A version of this post was originally published on June 4, 2017.

 

This is a repost from an earlier year, but it seemed appropriate for the warm summer weather currently being experienced across the United States. It is called El Sol, or the Sun, and it is printed in primarily cool colors which seems quite refreshing.

I have always been a fan of modernist painter Joan Miró. I admire the naiveté and reductive quality in his work, along with his use of bold colors, and his disregard for perspective. Also, the way he overlaps elements in his designs and his use of positive and negative spaces. All of these come to life in his mural “El Sol”. The full-size mural measured four by six feet so could easily fill a wall and become the focal point of a room.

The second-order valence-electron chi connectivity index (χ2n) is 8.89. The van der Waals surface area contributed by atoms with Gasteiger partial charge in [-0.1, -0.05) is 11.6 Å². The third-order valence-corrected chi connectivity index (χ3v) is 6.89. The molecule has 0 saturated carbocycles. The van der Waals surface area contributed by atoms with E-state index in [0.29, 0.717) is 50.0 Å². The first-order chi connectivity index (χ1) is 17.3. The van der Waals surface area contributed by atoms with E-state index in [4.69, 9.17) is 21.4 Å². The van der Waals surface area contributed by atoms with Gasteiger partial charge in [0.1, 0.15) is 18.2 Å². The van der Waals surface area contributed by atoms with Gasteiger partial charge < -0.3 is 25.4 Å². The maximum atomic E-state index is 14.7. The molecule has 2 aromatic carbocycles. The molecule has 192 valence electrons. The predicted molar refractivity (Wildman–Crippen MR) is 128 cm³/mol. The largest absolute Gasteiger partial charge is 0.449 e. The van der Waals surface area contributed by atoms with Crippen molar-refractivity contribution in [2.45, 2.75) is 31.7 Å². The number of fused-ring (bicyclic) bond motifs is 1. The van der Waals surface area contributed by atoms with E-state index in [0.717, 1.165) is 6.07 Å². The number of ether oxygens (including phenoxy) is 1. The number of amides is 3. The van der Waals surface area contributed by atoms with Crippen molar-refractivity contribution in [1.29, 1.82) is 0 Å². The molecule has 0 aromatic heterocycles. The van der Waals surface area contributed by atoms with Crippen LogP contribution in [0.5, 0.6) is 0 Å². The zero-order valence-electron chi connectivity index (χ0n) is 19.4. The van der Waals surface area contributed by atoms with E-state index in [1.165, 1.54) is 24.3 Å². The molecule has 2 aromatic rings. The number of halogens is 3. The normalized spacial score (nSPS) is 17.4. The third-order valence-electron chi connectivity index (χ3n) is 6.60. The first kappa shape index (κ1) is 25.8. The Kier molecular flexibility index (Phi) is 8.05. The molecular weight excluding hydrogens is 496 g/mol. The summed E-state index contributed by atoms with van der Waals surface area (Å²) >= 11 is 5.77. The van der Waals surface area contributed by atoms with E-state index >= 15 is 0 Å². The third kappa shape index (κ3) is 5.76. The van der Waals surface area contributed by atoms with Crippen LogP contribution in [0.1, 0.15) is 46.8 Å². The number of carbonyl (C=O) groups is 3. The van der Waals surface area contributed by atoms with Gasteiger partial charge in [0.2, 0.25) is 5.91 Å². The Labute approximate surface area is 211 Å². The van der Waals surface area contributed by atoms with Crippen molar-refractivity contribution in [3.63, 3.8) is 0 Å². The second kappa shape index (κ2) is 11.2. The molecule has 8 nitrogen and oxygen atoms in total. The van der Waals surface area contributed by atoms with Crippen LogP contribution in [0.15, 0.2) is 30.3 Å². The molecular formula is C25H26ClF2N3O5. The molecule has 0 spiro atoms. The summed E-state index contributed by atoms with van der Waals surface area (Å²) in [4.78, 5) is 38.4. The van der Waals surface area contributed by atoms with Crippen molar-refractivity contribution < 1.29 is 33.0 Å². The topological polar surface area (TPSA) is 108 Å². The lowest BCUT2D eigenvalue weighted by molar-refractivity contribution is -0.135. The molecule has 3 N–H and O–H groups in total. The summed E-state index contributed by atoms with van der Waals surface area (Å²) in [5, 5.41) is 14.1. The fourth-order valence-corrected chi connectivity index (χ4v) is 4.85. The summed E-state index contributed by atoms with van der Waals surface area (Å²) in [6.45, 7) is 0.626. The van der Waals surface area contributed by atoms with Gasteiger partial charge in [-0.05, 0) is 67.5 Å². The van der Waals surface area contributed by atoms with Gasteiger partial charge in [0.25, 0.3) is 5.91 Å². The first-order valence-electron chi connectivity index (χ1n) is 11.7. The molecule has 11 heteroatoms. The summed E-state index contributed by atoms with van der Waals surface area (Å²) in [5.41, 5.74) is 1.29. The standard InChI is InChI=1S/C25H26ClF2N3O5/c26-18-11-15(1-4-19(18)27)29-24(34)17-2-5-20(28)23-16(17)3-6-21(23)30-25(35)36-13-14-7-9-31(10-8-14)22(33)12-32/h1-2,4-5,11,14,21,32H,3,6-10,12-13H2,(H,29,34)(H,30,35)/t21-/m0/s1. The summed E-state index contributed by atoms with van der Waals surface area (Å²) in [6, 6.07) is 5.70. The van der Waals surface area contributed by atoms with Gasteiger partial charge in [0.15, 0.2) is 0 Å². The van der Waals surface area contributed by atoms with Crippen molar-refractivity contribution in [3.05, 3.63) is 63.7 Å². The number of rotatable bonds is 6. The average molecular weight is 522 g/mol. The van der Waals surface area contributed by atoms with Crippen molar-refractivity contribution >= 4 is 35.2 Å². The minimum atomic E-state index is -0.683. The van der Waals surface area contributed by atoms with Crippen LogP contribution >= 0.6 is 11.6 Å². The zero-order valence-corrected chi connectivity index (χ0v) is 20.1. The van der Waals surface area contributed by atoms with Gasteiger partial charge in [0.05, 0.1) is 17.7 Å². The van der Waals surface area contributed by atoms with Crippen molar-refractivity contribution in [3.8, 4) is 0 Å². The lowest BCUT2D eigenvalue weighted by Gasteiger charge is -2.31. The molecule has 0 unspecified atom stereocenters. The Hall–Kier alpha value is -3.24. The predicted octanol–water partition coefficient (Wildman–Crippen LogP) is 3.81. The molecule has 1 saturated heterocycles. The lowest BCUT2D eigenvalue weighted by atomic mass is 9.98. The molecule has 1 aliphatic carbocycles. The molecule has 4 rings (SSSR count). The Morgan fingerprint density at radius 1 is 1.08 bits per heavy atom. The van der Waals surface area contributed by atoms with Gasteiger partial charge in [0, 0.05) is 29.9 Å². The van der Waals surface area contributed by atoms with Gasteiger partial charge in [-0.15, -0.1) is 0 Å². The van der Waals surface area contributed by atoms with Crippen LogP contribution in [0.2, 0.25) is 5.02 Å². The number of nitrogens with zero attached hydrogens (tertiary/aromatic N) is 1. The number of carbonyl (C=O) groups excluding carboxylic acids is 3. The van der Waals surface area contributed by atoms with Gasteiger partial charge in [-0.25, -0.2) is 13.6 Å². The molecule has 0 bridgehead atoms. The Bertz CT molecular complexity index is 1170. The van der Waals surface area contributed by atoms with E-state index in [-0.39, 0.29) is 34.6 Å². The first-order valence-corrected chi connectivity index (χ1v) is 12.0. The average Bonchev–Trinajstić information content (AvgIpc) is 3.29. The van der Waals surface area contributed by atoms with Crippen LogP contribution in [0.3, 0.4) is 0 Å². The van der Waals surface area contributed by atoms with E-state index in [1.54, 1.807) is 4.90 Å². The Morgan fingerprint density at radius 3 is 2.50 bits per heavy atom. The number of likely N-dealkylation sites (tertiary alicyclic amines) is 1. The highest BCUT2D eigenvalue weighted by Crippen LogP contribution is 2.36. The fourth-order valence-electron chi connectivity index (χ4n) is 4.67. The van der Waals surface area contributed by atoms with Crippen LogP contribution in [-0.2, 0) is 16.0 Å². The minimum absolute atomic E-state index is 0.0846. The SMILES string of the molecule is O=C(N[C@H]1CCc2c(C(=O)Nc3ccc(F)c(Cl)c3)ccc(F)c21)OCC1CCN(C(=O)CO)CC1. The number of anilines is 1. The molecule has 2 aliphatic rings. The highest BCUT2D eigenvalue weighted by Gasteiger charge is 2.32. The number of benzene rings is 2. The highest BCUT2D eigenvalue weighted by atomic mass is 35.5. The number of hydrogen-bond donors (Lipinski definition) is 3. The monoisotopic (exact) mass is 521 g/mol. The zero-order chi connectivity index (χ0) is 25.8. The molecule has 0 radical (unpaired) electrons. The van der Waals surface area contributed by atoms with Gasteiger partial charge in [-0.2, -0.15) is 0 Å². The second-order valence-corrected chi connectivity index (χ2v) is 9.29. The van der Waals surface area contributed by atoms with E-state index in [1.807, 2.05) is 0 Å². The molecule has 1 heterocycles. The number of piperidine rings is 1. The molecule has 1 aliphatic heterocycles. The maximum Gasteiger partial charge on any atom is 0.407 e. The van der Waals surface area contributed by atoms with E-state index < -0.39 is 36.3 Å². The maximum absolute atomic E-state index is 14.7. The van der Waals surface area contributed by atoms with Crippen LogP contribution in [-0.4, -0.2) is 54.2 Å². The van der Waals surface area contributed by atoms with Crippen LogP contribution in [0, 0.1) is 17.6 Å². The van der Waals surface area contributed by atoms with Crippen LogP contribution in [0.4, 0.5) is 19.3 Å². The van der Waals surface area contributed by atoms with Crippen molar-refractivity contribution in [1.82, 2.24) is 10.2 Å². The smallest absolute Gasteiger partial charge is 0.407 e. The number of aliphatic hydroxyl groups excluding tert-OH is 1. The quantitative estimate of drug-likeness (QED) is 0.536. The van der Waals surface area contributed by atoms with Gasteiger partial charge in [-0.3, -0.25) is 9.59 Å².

Miró was one of four artists commissioned by Katzenbach & Warren to create an original work of art that would be reproduced in limited edition silk screen prints. The other artists included Henri Matisse, Alexander Calder, and Matta. This was a bold move, which I’m sure came at great expense to the company. Many of the wallpaper manufacturers were hurting financially following the war as they could not create new patterns as the government imposed a moratorium on new patterns as the metals required for making printing rollers and the silk needed for silk screens were all directed to the war effort. When the moratorium ended manufacturers got to work creating new collections and trying to improve the consumers’ view of wallpapers as being old and stodgy. What better way to do this than with designs by renowned artists, probably all of which were household names. This same trend was widely seen among German manufacturers, who most likely had a more difficult time getting reestablished.

 

Greg Herringshaw is the Assistant Curator in Wallcoverings.

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